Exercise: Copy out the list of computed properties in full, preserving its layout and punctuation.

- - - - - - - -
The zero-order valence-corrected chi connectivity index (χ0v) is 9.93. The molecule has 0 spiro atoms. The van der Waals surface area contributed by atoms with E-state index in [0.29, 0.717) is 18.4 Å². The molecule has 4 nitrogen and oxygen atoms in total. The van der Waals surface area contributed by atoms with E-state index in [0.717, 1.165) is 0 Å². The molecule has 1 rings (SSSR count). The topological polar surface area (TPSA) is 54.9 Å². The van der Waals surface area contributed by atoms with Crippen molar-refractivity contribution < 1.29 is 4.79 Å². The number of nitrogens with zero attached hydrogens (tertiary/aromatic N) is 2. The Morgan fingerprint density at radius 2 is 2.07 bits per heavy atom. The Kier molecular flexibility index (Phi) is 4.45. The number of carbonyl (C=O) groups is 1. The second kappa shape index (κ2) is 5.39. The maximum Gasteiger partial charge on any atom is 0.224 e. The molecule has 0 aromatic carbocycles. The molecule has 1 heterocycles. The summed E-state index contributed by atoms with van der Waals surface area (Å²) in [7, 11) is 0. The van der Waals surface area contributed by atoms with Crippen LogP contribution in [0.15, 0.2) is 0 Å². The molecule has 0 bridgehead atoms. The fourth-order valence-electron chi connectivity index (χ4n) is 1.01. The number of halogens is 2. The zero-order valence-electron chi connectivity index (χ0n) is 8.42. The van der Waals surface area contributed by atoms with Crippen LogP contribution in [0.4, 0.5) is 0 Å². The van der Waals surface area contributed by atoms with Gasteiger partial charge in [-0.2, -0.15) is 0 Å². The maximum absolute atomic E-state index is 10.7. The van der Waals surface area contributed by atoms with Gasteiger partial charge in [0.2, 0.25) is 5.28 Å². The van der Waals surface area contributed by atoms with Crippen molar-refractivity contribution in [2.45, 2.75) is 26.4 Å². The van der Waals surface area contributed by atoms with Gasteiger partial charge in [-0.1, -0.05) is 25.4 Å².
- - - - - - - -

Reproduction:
The zero-order valence-corrected chi connectivity index (χ0v) is 9.93. The molecule has 0 spiro atoms. The van der Waals surface area contributed by atoms with E-state index in [0.29, 0.717) is 18.4 Å². The molecule has 4 nitrogen and oxygen atoms in total. The van der Waals surface area contributed by atoms with E-state index in [0.717, 1.165) is 0 Å². The molecule has 1 rings (SSSR count). The topological polar surface area (TPSA) is 54.9 Å². The van der Waals surface area contributed by atoms with Crippen molar-refractivity contribution < 1.29 is 4.79 Å². The number of nitrogens with zero attached hydrogens (tertiary/aromatic N) is 2. The Morgan fingerprint density at radius 2 is 2.07 bits per heavy atom. The Kier molecular flexibility index (Phi) is 4.45. The number of carbonyl (C=O) groups is 1. The second kappa shape index (κ2) is 5.39. The maximum Gasteiger partial charge on any atom is 0.224 e. The molecule has 0 aromatic carbocycles. The molecule has 1 heterocycles. The summed E-state index contributed by atoms with van der Waals surface area (Å²) in [7, 11) is 0. The van der Waals surface area contributed by atoms with Crippen LogP contribution in [0.15, 0.2) is 0 Å². The molecule has 0 bridgehead atoms. The fourth-order valence-electron chi connectivity index (χ4n) is 1.01. The number of halogens is 2. The zero-order valence-electron chi connectivity index (χ0n) is 8.42. The van der Waals surface area contributed by atoms with Crippen LogP contribution in [0.4, 0.5) is 0 Å². The van der Waals surface area contributed by atoms with Gasteiger partial charge in [-0.2, -0.15) is 0 Å². The maximum absolute atomic E-state index is 10.7. The van der Waals surface area contributed by atoms with Gasteiger partial charge in [0.2, 0.25) is 5.28 Å². The van der Waals surface area contributed by atoms with Crippen molar-refractivity contribution in [2.45, 2.75) is 26.4 Å². The van der Waals surface area contributed by atoms with Gasteiger partial charge in [-0.1, -0.05) is 25.4 Å².